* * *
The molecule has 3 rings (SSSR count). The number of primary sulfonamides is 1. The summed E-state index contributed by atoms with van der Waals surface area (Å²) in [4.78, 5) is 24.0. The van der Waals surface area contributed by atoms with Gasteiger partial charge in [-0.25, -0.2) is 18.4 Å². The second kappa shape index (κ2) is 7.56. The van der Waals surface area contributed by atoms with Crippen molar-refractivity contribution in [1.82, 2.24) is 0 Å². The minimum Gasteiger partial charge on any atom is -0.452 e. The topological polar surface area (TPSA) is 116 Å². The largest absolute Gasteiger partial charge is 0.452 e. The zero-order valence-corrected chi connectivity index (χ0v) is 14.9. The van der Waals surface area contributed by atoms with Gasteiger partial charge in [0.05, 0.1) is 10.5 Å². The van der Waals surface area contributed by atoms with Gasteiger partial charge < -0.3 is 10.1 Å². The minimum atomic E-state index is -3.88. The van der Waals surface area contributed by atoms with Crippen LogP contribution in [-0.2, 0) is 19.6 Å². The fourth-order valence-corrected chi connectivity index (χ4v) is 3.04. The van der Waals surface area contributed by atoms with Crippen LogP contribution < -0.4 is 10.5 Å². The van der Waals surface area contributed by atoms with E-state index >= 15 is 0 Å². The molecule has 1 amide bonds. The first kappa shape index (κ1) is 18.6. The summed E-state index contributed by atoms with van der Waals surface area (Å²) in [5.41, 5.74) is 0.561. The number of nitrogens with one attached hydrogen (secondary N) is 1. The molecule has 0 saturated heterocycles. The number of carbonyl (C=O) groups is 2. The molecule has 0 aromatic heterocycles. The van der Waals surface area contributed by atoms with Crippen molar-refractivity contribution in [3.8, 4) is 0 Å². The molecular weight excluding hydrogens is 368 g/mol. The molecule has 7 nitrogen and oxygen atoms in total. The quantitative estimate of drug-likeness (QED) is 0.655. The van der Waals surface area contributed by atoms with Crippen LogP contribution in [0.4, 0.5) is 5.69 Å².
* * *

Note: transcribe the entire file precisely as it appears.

The molecule has 3 rings (SSSR count). The number of primary sulfonamides is 1. The summed E-state index contributed by atoms with van der Waals surface area (Å²) in [4.78, 5) is 24.0. The van der Waals surface area contributed by atoms with Gasteiger partial charge in [-0.25, -0.2) is 18.4 Å². The second kappa shape index (κ2) is 7.56. The van der Waals surface area contributed by atoms with Crippen molar-refractivity contribution in [1.82, 2.24) is 0 Å². The minimum Gasteiger partial charge on any atom is -0.452 e. The topological polar surface area (TPSA) is 116 Å². The largest absolute Gasteiger partial charge is 0.452 e. The zero-order valence-corrected chi connectivity index (χ0v) is 14.9. The van der Waals surface area contributed by atoms with Gasteiger partial charge in [0.05, 0.1) is 10.5 Å². The van der Waals surface area contributed by atoms with Gasteiger partial charge < -0.3 is 10.1 Å². The minimum atomic E-state index is -3.88. The van der Waals surface area contributed by atoms with Crippen LogP contribution in [-0.2, 0) is 19.6 Å². The fourth-order valence-corrected chi connectivity index (χ4v) is 3.04. The van der Waals surface area contributed by atoms with Crippen LogP contribution < -0.4 is 10.5 Å². The van der Waals surface area contributed by atoms with E-state index >= 15 is 0 Å². The molecule has 1 amide bonds. The first kappa shape index (κ1) is 18.6. The summed E-state index contributed by atoms with van der Waals surface area (Å²) in [5.41, 5.74) is 0.561. The number of nitrogens with one attached hydrogen (secondary N) is 1. The molecule has 0 saturated heterocycles. The number of carbonyl (C=O) groups is 2. The molecule has 0 aromatic heterocycles. The van der Waals surface area contributed by atoms with Crippen molar-refractivity contribution in [3.8, 4) is 0 Å². The molecular weight excluding hydrogens is 368 g/mol. The molecule has 7 nitrogen and oxygen atoms in total. The quantitative estimate of drug-likeness (QED) is 0.655. The van der Waals surface area contributed by atoms with Crippen LogP contribution in [0.4, 0.5) is 5.69 Å².